The text in Lectures on Select Subjects was drawn from James Ferguson’s extensive public lectures on a variety of scientific topics. A self-taught scientist and a Fellow of the Royal Society, Ferguson sought to elucidate both his texts and his lectures for easy comprehension by his public. Ferguson said, “I had a view … to avoid all superfluity, and to render everything as plain and intelligible as I thought the subject would admit of” (qtd. in P. Rothman, “Ferguson, James" Oxford DNB). His sentiments align with concurrent popular interests in science as a rational and edifying recreation, exemplified in texts by M. Guyot, William Hooper, and Jacques Ozanam, and by the serial public lectures given by Ferguson, Joseph Priestly, and other natural philosophers. According to Jessica Riskin, these lecturers’ “efforts to amuse were dramatically successful. Fashionable people thronged to see nature’s ways laid bare” in the late eighteenth century (J. Riskin, “Amusing Physics” 43). The intention of this type of public lecture was to be both didactic and amusing, rather than tediously difficult or boring; further, “an insistence on simply seeing permeated the amusing physics curriculum,” an impetus which parallels the copious illustration accompanying this type of text in the eighteenth and nineteenth centuries (J. Riskin, “Amusing Physics” 45). Ferguson, however, did not shy away from the mathematical complexities of these topics in either his lectures or his texts, nor did he necessarily suggest experiments for the amateur scientist to perform at home. Rather, an understanding of the figures on “Plate XIX” and the associated text from Lectures on Select Subjects requires a high level of scientific and visual literacy.
In this plate, Ferguson diagrams the path of an image (AB) through the camera obscura: the image moves through the glass lens (CD) and is inverted (GH) and then reflects off the glass mirror (EF) and is righted (JK). The careful attention to the optical physics of the apparatus, rather than its outward appearance or construction—especially when considered with both the repeated printings of the text and the general popularity of Ferguson’s lectures—suggests a more complex engagement with and understanding of optics on the part of the public in the Romantic period. Moreover, the absence of the recognizable physical structure of the camera obscura in the form of a box or room on “Plate XIX” subverts Jonathon Crary’s generalizing contention that the apparatus disembodies and interiorizes vision (J. Crary, Techniques of the Observer 39). Without the structure of the camera obscura apparatus in which to obscure oneself, the optical physics of the device supersede any potential effects of disembodiment or interiorization of vision.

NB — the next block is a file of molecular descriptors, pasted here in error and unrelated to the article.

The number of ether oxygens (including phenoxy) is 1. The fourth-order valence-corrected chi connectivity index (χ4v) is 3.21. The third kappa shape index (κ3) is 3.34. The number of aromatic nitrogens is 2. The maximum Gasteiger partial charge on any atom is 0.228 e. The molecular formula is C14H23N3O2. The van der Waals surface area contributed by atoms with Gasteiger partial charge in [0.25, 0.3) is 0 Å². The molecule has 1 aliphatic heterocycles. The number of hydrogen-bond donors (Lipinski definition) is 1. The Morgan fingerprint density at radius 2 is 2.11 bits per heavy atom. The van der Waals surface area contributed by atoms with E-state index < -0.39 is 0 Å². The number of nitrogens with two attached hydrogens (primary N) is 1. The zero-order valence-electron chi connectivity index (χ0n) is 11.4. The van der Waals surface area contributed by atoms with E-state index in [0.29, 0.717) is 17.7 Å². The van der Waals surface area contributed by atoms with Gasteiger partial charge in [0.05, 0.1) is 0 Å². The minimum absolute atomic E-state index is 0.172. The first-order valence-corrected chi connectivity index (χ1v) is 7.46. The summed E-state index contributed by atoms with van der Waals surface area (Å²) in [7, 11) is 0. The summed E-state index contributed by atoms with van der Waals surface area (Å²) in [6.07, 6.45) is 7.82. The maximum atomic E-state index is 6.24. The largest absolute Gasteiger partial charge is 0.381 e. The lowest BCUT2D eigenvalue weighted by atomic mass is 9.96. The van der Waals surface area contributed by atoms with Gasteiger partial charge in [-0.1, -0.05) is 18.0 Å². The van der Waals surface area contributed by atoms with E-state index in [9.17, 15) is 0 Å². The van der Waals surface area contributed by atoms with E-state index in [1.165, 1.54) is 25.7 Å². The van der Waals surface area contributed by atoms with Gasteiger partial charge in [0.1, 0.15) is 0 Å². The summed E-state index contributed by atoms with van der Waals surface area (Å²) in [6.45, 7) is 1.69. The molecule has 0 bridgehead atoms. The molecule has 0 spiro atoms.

A textbook on the subject of optics.
Crary, Jonathan. Techniques of the Observer: On Vision and Modernity in the Nineteenth Century. Cambridge, MA: MIT Press, 1990.
Ferguson, James. Lectures on Select Subjects in Mechanics, Pneumatics, Hydrostatics, and Optics with the Use of Globes, The Art of Dialing, and The Calculation of the Mean Times of New and Full Moons and Eclipses. London: Printed for A. Millar, 1764.
Riskin, Jessica. “Amusing Physics.” Science and Spectacle in the European Enlightenment. Ed. Bernadette Bensaude-Vincent and Christine Blondel. Burlington, VT: Ashgate Publishing Company, 2008. 43-64.
Rothman, Patricia. “By 'The Light of His Own Mind': The Story of James Ferguson, Astronomer.” Notes and Records of the Royal Society of London, 54.1 (Jan., 2000): 33-45.
---. “Ferguson, James (1710–1776).” Oxford Dictionary of National Biography. Ed. H. C. G. Matthew and Brian Harrison. Oxford: OUP, 2004. Online ed. Ed. Lawrence Goldman. Oct. 2007. 19 Mar. 2009 http://www.oxforddnb.com/view/article/9320.
Stafford, Barbara Maria. Artful Science: Enlightenment, Entertainment, and the Eclipse of Visual Education. Cambridge, MA: MIT Press, 1994.
--- . “Revealing Technologies/Magical Domains.” Devices of Wonder: From the World in a Box to Images on a Screen. Ed. Barbara Maria Stafford and Frances Terpak. Los Angeles: Getty Publications, 2001. 1-115.
James Ferguson, Lectures on Select Subjects, Plate XIX: Optical physics and instruments, copper plate engraving, 16.8 x 17.5 cm, inscr. top left “Plate XIX,” lower left “J. Ferguson, delin.,” and lower right, “J. Mynde Sc.,” Thordarson Collection, UW Department of Special Collections.